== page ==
Optimole has four compression levels. If you go with High, the compression will keep the image quality as high as possible.

If you go with Low, the compression and optimization will be more drastic (it will reduce the size to a much larger extent).

Once you visit the post on the live website, Optimole immediately takes over and creates a compressed alternative of every image you click on (each image can be enlarged).

With high-quality compression, the images were reduced as follows (these are the same images listed in the same order as in the previous test):

7.47 MB > 557 KB

12.3 MB >548 KB

11.2 MB > 220 KB

8 MB > 547 KB

With low-quality compression, the results are different:

7.47 MB > 251 KB

12.3 MB > 269 KB

11.2 MB > 124 KB

8 MB > 302 KB

This is how the first image in the list looks after both High and Low compression levels (the level of quality) :

High-quality level (557 KB)

Original image for the compression test

Low-quality level (251 KB)

Image after compression

With the naked eye, you can notice that the quality of the image didn’t change much.

Now, if you add an image to a blog post without the option to enlarge it, it will be automatically reduced to its maximum display size (the maximum display size that is required for a blog post).

For example, this image alone was converted from 7.47 MB to 75.3 KB (in high-quality compression) while being displayed in a single blog post:

Post size after image optimization

Single post image compressed to 75.3 KB

580 x 387 pixels

Image test for resolution

This is nice because your server won’t need to load the full size of the picture when a smaller size is preferred.

But that’s happening on the desktop. For mobile screens, Optimole will create alternative versions of the image, even smaller than their desktop counterpart.

So, if someone is accessing your site from mobile, Optimole won’t deliver the desktop version of the image which, even optimized, can still take time to load on a smaller device. The plugin actually delivers a separate mobile alternative to that image.

The same image in the blog post from above was reduced to 20.15 KB for mobile users (from 7.47 MB in original).

Image test after resizing

Optimole uses both lossless and lossy compression methods, which are set based on what compression level you choose.

Through lossless optimization, the images won’t lose significant data during compression. They will look just like their original version after the optimization. That’s why lossless optimization won’t reduce disk space very much, the differences in size after compression is almost zero.

On the other hand, there’s lossy optimization, which actually reduces your images’ size to a high extent, but without reducing quality (as perceived with the naked eye).

So if you are looking to make your database significantly lighter than it is now, you can go with lossy optimization because your visitors won’t notice the conversion.

Other Ways to Optimize Images

Apart from resizing, there are still a few other methods to serve lighter images to your visitors and improve your site’s loading times.

Lazy loading

Lazy loading is another method that will contribute to keeping your images from slowing down your site. If you have image-heavy posts or pages, displaying them all at once might not be a good idea.

The lazy loading feature will display them gradually when the user scrolls down the page. With every scroll, a new batch of images is displayed onto the visible area of the user’s screen, so this way the server will respond better to all the requests.

SVGs and Vector Images

SVGs are Scalable Vector Graphics, or vector images. Where PNGs and JPEGs are raster-based, SVGs are based purely on math. That means they can be infinitely scaled up or down while retaining smaller file sizes.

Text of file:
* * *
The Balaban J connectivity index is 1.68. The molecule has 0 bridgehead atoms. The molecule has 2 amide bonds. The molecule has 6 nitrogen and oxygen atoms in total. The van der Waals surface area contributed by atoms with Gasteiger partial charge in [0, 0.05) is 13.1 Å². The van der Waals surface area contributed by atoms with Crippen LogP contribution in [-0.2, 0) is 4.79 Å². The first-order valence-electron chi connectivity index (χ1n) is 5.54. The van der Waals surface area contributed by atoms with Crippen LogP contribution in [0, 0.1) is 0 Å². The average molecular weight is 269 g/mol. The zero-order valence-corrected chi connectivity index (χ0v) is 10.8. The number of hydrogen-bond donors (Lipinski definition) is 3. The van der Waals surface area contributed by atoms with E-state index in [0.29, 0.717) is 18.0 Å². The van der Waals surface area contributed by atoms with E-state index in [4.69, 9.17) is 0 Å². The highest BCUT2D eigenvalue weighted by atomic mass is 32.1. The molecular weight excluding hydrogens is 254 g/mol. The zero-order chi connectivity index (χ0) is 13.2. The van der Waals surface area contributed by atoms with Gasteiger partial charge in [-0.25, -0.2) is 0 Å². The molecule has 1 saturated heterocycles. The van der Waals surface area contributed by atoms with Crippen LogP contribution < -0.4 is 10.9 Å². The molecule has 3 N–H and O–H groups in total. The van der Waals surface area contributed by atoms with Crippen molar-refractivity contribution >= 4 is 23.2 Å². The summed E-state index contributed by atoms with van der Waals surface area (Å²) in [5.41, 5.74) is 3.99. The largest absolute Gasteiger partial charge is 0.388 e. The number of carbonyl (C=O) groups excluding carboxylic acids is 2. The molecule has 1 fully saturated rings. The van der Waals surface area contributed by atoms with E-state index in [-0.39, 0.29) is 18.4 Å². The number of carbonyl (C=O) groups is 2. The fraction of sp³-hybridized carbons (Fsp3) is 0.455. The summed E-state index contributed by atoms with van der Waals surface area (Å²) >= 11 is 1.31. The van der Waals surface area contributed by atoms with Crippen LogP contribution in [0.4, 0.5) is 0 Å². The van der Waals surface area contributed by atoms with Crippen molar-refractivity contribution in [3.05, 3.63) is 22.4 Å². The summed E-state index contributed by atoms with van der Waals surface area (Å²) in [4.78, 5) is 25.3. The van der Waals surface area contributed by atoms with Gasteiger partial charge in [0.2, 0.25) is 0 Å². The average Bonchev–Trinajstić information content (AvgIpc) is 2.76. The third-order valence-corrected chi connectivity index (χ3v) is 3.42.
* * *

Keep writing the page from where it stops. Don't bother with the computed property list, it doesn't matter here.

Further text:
SVGs are ideal because the same image can be rendered on different screen sizes without losing detail or becoming distorted. They also require fewer HTTP requests to load and can be understood by search engines, which offers a small SEO benefit.


Use Content Delivery Network (CDN)

A CDN is a service that serves your website using the server nearest to your visitors, which translates into faster loading times. Optimole comes with an integrated CDN service for images, which works automatically.

Cloudflare and StackPath are independent WordPress plugins that provide CDN services for your entire database in case you need a full-site optimization.

Convert GIFs to Video

To save disk space and display lighter files, you can also convert GIFs to video. If you activate this feature in Optimole, it will automatically start to convert every GIF file you upload.

The video formats available are MP4 and WebM, and the plugin will choose the more efficient one for each particular case during the conversion.

There are also several online tools that you can use to convert a GIF to MP4 before uploading it to your WordPress site. Why convert? Because GIF formats are larger than video formats.

Smart cropping

Smart cropping means cutting out unnecessary space or background of an image and only keeping the point of interest.

Cropping can be done either manually or by using a plugin like Optimole that will automatically detect the ‘hot spots’ in an image and remove the unneeded parts.

Wrapping Up

Image optimization is a simple technique that doesn’t require much effort if you use a plugin and only modest effort if you perform it manually.

As long as you optimize all your images, it doesn’t really matter how you do it. Just that you do it.

Large files slow down web pages and that’s something nobody wants. Google will penalize you for slow pages and users will too.

There is simply too much competition on the web to let any potential advantage pass you by. When image optimization is so effective, yet so simple to implement, you really should consider it!

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7 comments

  1. George Profile Pic

    Hello,
    I would like to ask you I have installed the astra theme and I want to resize image automatically when uploading.Which plugin is compatible and suitable for astra theme?

    1. Support Team Profile Pic

      Hello George, we have covered the plugins that would work fine with Astra. Do give them a try and let us know how that goes. 🙂